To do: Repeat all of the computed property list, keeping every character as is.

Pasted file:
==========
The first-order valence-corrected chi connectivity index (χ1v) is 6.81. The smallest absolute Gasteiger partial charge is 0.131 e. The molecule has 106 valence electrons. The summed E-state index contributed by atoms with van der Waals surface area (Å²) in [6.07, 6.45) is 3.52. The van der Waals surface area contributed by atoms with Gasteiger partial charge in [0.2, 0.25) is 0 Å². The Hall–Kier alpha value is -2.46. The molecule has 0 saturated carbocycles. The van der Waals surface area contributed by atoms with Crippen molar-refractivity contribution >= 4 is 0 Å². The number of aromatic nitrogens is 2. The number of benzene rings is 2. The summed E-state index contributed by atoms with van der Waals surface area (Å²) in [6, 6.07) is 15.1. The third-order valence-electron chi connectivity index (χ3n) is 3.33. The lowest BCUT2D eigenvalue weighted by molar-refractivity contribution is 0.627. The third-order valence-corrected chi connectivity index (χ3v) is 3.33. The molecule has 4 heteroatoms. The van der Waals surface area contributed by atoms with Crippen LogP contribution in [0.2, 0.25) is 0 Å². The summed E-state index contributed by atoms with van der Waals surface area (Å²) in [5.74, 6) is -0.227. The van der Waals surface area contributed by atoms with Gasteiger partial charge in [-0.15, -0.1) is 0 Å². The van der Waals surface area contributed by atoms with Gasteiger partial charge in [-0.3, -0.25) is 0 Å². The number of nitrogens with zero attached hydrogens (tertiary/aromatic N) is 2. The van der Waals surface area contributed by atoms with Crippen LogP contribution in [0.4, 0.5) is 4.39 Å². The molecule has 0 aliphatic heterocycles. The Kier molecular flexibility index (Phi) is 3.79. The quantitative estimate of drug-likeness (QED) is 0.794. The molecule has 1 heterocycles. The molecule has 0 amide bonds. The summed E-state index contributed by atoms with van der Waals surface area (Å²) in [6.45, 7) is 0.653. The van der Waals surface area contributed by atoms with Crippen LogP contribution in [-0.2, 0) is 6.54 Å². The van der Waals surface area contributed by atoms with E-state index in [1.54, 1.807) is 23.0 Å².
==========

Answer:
The first-order valence-corrected chi connectivity index (χ1v) is 6.81. The smallest absolute Gasteiger partial charge is 0.131 e. The molecule has 106 valence electrons. The summed E-state index contributed by atoms with van der Waals surface area (Å²) in [6.07, 6.45) is 3.52. The van der Waals surface area contributed by atoms with Gasteiger partial charge in [0.2, 0.25) is 0 Å². The Hall–Kier alpha value is -2.46. The molecule has 0 saturated carbocycles. The van der Waals surface area contributed by atoms with Crippen molar-refractivity contribution >= 4 is 0 Å². The number of aromatic nitrogens is 2. The number of benzene rings is 2. The summed E-state index contributed by atoms with van der Waals surface area (Å²) in [6, 6.07) is 15.1. The third-order valence-electron chi connectivity index (χ3n) is 3.33. The lowest BCUT2D eigenvalue weighted by molar-refractivity contribution is 0.627. The third-order valence-corrected chi connectivity index (χ3v) is 3.33. The molecule has 4 heteroatoms. The van der Waals surface area contributed by atoms with Crippen LogP contribution in [0.2, 0.25) is 0 Å². The summed E-state index contributed by atoms with van der Waals surface area (Å²) in [5.74, 6) is -0.227. The van der Waals surface area contributed by atoms with Gasteiger partial charge in [-0.15, -0.1) is 0 Å². The van der Waals surface area contributed by atoms with Gasteiger partial charge in [-0.3, -0.25) is 0 Å². The number of nitrogens with zero attached hydrogens (tertiary/aromatic N) is 2. The van der Waals surface area contributed by atoms with Crippen LogP contribution in [0.4, 0.5) is 4.39 Å². The molecule has 0 aliphatic heterocycles. The Kier molecular flexibility index (Phi) is 3.79. The quantitative estimate of drug-likeness (QED) is 0.794. The molecule has 1 heterocycles. The molecule has 0 amide bonds. The summed E-state index contributed by atoms with van der Waals surface area (Å²) in [6.45, 7) is 0.653. The van der Waals surface area contributed by atoms with Crippen LogP contribution in [-0.2, 0) is 6.54 Å². The van der Waals surface area contributed by atoms with E-state index in [1.54, 1.807) is 23.0 Å².